The Transition Handbook: From Oil Dependency to Local Resiliency

The Transition Handbook: From Oil Dependency to Local Resiliency
By Rob Hopkins
Green Books
240 pages

Photo: mjmonty, Creative Commons, Flickr

One of the things that bothers me about the movement against oil dependency and awareness-raising regarding global warming is the doom and gloom aspect. There are lots of statistics on how horrible things will be if we don’t change our ways, but it seems as though very little has been written on practical steps that can be taken to ease our transition away from dependency on fossil fuels. Perhaps this is why I found The Transition Handbook: From Oil Dependency to Local Resiliency by Rob Hopkins so intriguing.

The book does start out by laying out the problems we face with regard to oil dependency (as well as dependency on other fossil fuels — especially coal) and the risks we face due to global warming. Hopkins explains some of the problems that are likely to come with what is known as peak oil (the point at which global oil production reaches its high point and production can only steadily fall off) along with global warming. He makes an interesting distinction between the two problems, while at the same time relating them:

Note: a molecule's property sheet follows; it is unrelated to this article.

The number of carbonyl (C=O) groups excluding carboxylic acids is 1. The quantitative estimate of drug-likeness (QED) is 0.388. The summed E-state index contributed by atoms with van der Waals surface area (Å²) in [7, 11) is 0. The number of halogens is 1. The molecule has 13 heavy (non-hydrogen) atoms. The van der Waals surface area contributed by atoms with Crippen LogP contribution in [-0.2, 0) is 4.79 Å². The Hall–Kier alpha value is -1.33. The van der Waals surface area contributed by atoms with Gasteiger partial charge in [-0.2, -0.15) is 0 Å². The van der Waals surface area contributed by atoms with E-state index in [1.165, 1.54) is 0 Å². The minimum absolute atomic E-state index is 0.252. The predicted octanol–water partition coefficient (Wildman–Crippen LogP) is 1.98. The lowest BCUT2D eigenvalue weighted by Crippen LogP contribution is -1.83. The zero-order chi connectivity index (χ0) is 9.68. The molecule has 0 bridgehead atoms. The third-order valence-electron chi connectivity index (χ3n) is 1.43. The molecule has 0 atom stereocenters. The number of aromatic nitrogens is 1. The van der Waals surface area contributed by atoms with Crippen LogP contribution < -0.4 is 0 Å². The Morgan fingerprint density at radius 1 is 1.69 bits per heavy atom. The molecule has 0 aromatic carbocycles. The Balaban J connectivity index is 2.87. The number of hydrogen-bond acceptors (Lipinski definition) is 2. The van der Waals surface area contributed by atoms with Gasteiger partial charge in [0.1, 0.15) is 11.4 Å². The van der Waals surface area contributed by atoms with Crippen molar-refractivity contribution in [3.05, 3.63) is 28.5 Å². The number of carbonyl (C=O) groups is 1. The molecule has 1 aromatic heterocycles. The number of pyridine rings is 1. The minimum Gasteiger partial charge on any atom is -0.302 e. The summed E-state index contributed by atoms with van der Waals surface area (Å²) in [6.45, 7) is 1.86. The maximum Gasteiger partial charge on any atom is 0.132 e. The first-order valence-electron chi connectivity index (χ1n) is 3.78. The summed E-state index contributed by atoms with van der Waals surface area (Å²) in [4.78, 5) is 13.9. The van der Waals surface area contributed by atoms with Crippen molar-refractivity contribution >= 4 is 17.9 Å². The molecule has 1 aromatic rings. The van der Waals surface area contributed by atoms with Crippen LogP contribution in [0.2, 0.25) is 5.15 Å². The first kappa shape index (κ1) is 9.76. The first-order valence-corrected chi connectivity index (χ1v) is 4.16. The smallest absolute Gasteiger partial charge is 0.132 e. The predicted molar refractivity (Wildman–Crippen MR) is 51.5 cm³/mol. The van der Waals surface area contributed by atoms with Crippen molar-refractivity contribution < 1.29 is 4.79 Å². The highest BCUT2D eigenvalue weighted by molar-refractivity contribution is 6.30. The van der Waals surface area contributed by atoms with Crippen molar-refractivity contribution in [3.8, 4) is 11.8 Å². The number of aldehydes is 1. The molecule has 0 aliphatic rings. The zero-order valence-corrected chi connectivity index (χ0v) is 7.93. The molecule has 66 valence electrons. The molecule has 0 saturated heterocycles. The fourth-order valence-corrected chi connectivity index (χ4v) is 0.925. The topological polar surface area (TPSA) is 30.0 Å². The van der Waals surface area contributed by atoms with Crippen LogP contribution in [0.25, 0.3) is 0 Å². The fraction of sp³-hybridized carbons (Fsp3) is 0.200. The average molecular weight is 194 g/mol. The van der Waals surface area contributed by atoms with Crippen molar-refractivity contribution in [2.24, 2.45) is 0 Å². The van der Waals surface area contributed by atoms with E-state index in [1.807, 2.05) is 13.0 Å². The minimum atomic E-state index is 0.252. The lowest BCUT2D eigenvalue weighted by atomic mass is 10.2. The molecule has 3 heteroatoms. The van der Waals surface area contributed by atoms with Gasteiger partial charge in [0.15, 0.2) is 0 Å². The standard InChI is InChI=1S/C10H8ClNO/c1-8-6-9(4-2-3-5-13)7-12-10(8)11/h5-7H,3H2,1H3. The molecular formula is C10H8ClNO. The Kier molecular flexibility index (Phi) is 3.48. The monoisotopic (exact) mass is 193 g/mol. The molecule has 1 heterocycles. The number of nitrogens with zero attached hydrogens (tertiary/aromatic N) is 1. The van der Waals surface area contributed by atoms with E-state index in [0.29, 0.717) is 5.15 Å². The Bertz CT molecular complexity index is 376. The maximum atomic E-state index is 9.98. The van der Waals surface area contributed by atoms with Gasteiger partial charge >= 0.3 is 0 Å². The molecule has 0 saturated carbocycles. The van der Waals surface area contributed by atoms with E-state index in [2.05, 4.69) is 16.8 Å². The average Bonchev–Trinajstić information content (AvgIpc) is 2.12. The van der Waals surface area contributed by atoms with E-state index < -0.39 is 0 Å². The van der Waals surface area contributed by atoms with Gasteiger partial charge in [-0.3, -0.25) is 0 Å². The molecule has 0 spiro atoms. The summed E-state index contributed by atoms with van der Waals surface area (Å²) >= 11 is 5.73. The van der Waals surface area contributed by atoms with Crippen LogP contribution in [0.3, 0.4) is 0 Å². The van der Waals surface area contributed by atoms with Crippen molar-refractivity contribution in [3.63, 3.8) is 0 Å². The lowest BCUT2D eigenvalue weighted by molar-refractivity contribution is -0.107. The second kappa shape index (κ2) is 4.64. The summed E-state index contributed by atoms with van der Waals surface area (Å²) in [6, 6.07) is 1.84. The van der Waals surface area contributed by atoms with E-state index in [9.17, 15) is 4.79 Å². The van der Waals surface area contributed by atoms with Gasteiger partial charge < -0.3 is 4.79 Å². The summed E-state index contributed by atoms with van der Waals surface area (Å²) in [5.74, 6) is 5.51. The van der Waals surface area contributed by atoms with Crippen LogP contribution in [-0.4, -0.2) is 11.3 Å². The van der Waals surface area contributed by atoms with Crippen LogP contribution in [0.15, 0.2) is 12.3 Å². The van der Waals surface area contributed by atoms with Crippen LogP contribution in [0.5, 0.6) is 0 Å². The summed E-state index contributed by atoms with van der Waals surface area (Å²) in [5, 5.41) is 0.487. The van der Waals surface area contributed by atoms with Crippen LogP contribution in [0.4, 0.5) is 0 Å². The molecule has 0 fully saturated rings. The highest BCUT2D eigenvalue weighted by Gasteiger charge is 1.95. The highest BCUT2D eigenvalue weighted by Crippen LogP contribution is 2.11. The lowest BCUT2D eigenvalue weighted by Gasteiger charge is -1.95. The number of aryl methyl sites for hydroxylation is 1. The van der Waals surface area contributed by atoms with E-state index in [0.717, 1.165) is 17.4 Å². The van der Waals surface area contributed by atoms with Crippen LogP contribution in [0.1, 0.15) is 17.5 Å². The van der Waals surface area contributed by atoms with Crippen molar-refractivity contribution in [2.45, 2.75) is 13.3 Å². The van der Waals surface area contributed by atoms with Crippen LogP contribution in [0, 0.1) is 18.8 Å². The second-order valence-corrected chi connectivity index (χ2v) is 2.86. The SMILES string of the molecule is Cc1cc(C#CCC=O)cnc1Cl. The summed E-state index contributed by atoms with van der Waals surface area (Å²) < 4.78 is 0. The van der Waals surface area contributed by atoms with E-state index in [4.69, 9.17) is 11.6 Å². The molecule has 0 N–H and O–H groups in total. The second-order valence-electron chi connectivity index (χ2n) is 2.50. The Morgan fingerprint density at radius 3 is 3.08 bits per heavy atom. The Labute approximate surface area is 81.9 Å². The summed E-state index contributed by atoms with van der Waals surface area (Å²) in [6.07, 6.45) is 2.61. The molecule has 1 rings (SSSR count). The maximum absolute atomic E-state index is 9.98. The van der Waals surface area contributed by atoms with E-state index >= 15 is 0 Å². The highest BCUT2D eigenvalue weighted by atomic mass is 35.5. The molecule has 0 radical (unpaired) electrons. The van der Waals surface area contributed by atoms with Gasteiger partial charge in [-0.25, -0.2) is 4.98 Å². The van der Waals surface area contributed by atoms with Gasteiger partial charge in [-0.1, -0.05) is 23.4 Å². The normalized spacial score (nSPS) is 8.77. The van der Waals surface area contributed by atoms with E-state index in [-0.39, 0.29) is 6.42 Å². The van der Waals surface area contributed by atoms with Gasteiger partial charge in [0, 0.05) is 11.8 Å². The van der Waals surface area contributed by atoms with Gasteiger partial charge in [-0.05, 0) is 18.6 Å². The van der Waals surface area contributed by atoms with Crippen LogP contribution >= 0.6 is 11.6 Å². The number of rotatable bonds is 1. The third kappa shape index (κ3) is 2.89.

Climate change says we should change, whereas peak oil says we will be forced to change. Both categorically state that fossil fuels have no role to play in our future, and the sooner we can stop using them the better.

And this is the premise of the Handbook: Helping people see what they can do to help affect a transition from a reliance on fossil fuels.

Hopkins doesn’t just tell us ways to cut carbon emissions, he also makes it clear that we need to replace our bad energy habits with good energy habits. His process for doing this revolves around what he calls "local resiliency." This concept is basically the ability of a system to absorb disturbances even while it undergoes change. Hopkins acknowledges that shifting away from fossil fuels will cause some discomfort, but that it is important to localize our energy more in order to get through the changes. He hearkens back to the "good old days" of resiliency before the age of oil changed things.

The Handbook also focuses on positive thinking. After establishing the challenges that face our energy economy, Hopkins goes on to provide interesting ideas about how to overcome them. And he does so in a positive manner that focuses on what is doable. Hopkins offers six principles that are necessary to the transition model of ending our depending on fossil fuels:

  1. Visioning
  2. Inclusion
  3. Awareness-raising
  4. Resilience
  5. Psychological insights
  6. Credible and appropriate solutions

Overall, the book was interesting and thought-provoking. Case studies provide real-life and inspiring examples of communities working toward resiliency and transition. Additionally, the Handbook includes fascinating facts and quotes in the margins. There are also interesting figures and images that add interest to the book.

While I remain somewhat skeptical that this sort of idealism will take hold on a widespread basis that would make the idea of transition popular by 2030, as he anticipates, I did find the positivity and enthusiasm refreshing.